38 posted on 02/23/2014 1:13:55 PM PST by miliantnutcase
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To: PapaBear3625

Great. Cheap and better. That’s confidence building for out side. Thanks for sharing PapaBear - interesting insights you’ve got there...


39 posted on 02/23/2014 1:31:05 PM PST by GOPJ ("Great powers are driven by a mixture of confidence and insecurity.")
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To: cunning_fish

True about the ox and the cart. But they were also one of the Soviets’ largest customers for arms sales. Plus there were enough Chinese to fight the Soviets for years without any real modern weapons.


40 posted on 02/23/2014 3:55:04 PM PST by Conspiracy Guy (Did the ancients know they were ancients? Or did they see themselves as presents?)
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To: Lower Deck
In a war with China if an adversary killed a million Chinese per day, it would take 3 years to finish the job.
41 posted on 02/23/2014 3:57:18 PM PST by central_va (I won't be reconstructed and I do not give a damn.)
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To: Cen-Tejas
I think in general you are right about the Chinese. They have crippling internal difficulties that would render a serious military offensive problematic for them.

But I would not count too heavily on the handicaps of a politicized military. As the Red Army demonstrated in WW II, with enough cannon fodder you can survive the blight of political officers.

42 posted on 02/23/2014 7:27:12 PM PST by hinckley buzzard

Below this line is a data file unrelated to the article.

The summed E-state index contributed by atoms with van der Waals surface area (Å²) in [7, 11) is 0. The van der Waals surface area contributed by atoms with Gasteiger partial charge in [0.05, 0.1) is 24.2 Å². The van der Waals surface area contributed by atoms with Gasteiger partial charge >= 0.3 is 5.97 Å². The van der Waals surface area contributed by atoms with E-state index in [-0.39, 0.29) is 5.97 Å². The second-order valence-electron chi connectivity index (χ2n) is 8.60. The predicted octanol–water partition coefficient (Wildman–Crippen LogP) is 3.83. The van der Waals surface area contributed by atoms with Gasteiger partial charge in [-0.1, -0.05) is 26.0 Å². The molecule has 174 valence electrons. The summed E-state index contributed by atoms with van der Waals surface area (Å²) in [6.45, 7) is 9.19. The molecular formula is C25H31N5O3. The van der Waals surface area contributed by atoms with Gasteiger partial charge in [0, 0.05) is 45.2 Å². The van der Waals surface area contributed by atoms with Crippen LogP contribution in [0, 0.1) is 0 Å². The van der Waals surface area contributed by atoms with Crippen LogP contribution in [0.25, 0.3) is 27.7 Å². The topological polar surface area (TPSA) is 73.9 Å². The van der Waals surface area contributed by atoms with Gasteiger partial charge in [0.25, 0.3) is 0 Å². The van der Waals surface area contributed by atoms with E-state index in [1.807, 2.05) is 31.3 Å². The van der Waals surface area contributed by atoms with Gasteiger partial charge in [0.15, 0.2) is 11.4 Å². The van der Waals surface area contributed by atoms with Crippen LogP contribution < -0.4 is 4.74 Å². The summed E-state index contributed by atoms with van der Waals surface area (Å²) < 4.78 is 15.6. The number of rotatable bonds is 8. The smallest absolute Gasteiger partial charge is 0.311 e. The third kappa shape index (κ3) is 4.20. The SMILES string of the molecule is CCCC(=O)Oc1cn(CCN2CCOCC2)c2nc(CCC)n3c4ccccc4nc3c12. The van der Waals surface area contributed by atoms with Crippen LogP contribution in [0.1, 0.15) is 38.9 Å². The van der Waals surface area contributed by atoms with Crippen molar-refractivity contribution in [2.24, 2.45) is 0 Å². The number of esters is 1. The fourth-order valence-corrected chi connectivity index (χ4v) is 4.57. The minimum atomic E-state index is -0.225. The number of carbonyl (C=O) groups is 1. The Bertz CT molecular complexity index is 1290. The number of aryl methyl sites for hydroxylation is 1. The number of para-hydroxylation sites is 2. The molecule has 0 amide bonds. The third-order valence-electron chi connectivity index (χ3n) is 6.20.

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To: GOPJ

To my understanding China is now in the process of operating or obtaining four aircraft carriers.

This will make China the second-largest operator after America.

Yet we still send American jobs there.

Something is going to give.

Just saying...


43 posted on 02/23/2014 7:32:07 PM PST by Cringing Negativism Network ( http://www.census.gov/foreign-trade/balance/c5700.html#2013)
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To: cunning_fish
It is believed that Soviets, after they have abandoned communism in favour of a softer socialism were seeking US neutrality towards their planned military operation against Stalinists in China in 1970

This may be believed by you but it was never considered a serious option by those involved at the time. While history has shown that such an adventure by the Soviets would never have happened, allusion to a Soviet threat was used to good advantage by Nixon and Kissinger in Peking.

44 posted on 02/23/2014 7:37:28 PM PST by hinckley buzzard
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To: Cringing Negativism Network

You’re right - China wants a larger role in the waters around their country. It easily could become a problem...


45 posted on 02/23/2014 8:00:33 PM PST by GOPJ ("Great powers are driven by a mixture of confidence and insecurity.")
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To: hinckley buzzard

Good points and, yes, the Chinese demonstrated some MASS assault formations that in some cases carried the day back in the Korean War.

But, in desert storm, in many cases, we found our own weapons more fearsome than even their designers imagined. One example was the highway of death where we were condemned worldwide for killing too many too fast.

With 9,000 round per minute chain guns on helicopters and warthogs, massed infantry Chinese Korean War style is just unimaginable slaughter. In Korea, just a few chain guns would have changed the results and Panmunjom likely would not exist OR it would be on the Yalu.

If the Chinese expect to go up against a modern professional military like the US with Korean War style MASS formations, they are going to lose an entire Army.

And, don’t forget tactical nukes which have never been employed at all as far as I know and definitely not against MASSEd troop formations.


46 posted on 02/24/2014 6:50:02 AM PST by Cen-Tejas (it's the debt bomb stupid!)